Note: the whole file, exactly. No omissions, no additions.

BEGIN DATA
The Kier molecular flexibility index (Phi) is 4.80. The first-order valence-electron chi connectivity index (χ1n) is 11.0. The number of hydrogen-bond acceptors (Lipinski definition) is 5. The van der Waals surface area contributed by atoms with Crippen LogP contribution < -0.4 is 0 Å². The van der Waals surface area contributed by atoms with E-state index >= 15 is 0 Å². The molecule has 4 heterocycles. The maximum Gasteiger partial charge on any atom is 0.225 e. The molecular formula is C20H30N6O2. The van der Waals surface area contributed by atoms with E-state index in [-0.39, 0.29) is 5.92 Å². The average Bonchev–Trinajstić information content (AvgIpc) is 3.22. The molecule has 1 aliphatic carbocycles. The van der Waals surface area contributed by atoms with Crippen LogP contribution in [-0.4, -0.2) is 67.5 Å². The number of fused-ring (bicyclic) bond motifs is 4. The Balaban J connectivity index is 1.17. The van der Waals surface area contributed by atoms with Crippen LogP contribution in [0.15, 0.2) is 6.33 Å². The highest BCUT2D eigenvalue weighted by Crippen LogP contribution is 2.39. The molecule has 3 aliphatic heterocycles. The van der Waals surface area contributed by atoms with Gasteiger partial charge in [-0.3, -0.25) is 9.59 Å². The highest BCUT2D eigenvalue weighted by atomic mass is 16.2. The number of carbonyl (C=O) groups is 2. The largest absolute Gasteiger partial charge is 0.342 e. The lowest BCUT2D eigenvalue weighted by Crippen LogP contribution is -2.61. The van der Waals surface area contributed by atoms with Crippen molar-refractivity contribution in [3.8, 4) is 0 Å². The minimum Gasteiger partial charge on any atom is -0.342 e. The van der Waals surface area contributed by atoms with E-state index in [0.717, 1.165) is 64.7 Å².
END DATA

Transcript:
The Kier molecular flexibility index (Phi) is 4.80. The first-order valence-electron chi connectivity index (χ1n) is 11.0. The number of hydrogen-bond acceptors (Lipinski definition) is 5. The van der Waals surface area contributed by atoms with Crippen LogP contribution < -0.4 is 0 Å². The van der Waals surface area contributed by atoms with E-state index >= 15 is 0 Å². The molecule has 4 heterocycles. The maximum Gasteiger partial charge on any atom is 0.225 e. The molecular formula is C20H30N6O2. The van der Waals surface area contributed by atoms with E-state index in [-0.39, 0.29) is 5.92 Å². The average Bonchev–Trinajstić information content (AvgIpc) is 3.22. The molecule has 1 aliphatic carbocycles. The van der Waals surface area contributed by atoms with Crippen LogP contribution in [-0.4, -0.2) is 67.5 Å². The number of fused-ring (bicyclic) bond motifs is 4. The Balaban J connectivity index is 1.17. The van der Waals surface area contributed by atoms with Crippen LogP contribution in [0.15, 0.2) is 6.33 Å². The highest BCUT2D eigenvalue weighted by Crippen LogP contribution is 2.39. The molecule has 3 aliphatic heterocycles. The van der Waals surface area contributed by atoms with Gasteiger partial charge in [-0.3, -0.25) is 9.59 Å². The highest BCUT2D eigenvalue weighted by atomic mass is 16.2. The number of carbonyl (C=O) groups is 2. The largest absolute Gasteiger partial charge is 0.342 e. The lowest BCUT2D eigenvalue weighted by Crippen LogP contribution is -2.61. The van der Waals surface area contributed by atoms with Crippen molar-refractivity contribution in [3.8, 4) is 0 Å². The minimum Gasteiger partial charge on any atom is -0.342 e. The van der Waals surface area contributed by atoms with E-state index in [0.717, 1.165) is 64.7 Å².